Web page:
The Health Risks of Longer Travel

June 22, 2017 by · 1 Comment 

While those who don’t travel for work envy those who do, those who really spend their weeks navigating airport terminals, car rental counters, and there’s-no-place-like-home uncomfortable hotel rooms can attest to its negative psychological, physical, and social effects. Aside from their road warrior stories, there is now real data that supports the negative impact of their travel.

According to the Harvard Business Review, there are now several scientific studies that corroborate these realities:

  • Those who travel frequently, particularly those doing long-haul travel (both in distance and time away from home), age more quickly.
  • Those who travel frequently are at increased risk of experiencing a stroke, heart attack, or deep-vein thrombosis.
  • A plane wing on a long-distance flight. Longer travel can have negative health effects if you're not careful.

  • Frequent travelers are exposed to unhealthy levels of germs and radiation. Yes, radiation. According to an article in the Employee Responsibilities and Rights Journal, an annually published report that details for employers their human resources responsibilities, travelers who fly more than 85,000 miles per year are absorbing radiation levels that exceed regulatory exposure levels for the general public in most countries.
  • Frequent travel also affects the body through jet lag, stress, mood swings, sleep problems, digestive problems, as well as the well-documented effects of the lifestyle: lack of exercise, poor eating habits, and excessive alcohol consumption.

With all the technology at our fingertips to connect virtually, why then is business travel increasing? According to an article written by Marcus Holmes, co-director of the Social Science Research Methods Center at the College of William & Mary, face-to-face meetings have been proven to “increase rapport and empathy, facilitating cooperation and enhancing bonds between the parties.”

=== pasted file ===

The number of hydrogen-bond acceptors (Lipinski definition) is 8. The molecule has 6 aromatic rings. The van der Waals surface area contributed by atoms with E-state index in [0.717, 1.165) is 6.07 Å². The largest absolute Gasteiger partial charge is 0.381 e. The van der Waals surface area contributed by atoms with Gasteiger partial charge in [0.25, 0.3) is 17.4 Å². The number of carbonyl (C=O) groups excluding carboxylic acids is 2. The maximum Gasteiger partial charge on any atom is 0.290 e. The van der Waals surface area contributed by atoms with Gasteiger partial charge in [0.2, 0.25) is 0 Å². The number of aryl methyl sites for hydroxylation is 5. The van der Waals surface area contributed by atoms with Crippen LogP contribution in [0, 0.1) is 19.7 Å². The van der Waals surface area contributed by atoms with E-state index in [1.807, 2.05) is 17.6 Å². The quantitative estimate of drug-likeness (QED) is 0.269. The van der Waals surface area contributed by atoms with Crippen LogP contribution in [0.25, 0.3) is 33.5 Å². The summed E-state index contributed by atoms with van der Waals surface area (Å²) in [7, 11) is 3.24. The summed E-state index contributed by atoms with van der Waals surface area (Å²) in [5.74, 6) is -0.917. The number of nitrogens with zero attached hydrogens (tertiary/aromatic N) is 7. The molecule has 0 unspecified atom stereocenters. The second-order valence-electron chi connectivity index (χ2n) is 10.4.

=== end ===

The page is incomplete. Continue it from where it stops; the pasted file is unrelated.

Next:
Boris Baltes at Wayne State University says research also shows that virtual communication actually decreases effectiveness between colleagues, increases the time it takes for work to be completed, and leaves team members generally feeling dissatisfied about the process. And a 2005 article in The Leadership Quarterly said leaders found it simpler to build and maintain high-performing teams with regular, physical contact with those reporting to them.

So, what’s the long-haul traveler to do to combat the effects of his or her work-related travel? The research strongly suggests developing a strong support system at home to counteract the negative impacts. Still, the fact remains that corporations are not addressing this concern internally, nor are they preparing their employees with the tools they need to withstand the stress of frequent travel.

That means you need to take care of it yourself. You’re worth it. Find time to rest on your trip, eat healthy food rather than junk or rich food, and be sure to take time to exercise, even if it’s just a short walk before dinner.

How do you maintain your health during business travel? Do you exercise and eat right, or do you go hard and use your time at home to recover? Share your thoughts with us in the comments below, on our Facebook page, or in our Twitter stream.

Photo credit: Fuzz (Pixabay, Creative Commons 0)

Be Sociable, Share!

Matt Sill

Matt Sill is the Marketing Product Manager for Travelpro Products, creators of the original Rollaboard luggage, carry-on luggage, and suitcases.

More Posts - Website

Follow Me:
Google Plus

Comments

One Response to “The Health Risks of Longer Travel”

Trackbacks

Check out what others are saying about this post...
  1. […] the stresses of business travel on the body and the mind have been well-documented, some of you may not be paying attention to some bad habits you’ve developed as a frequent […]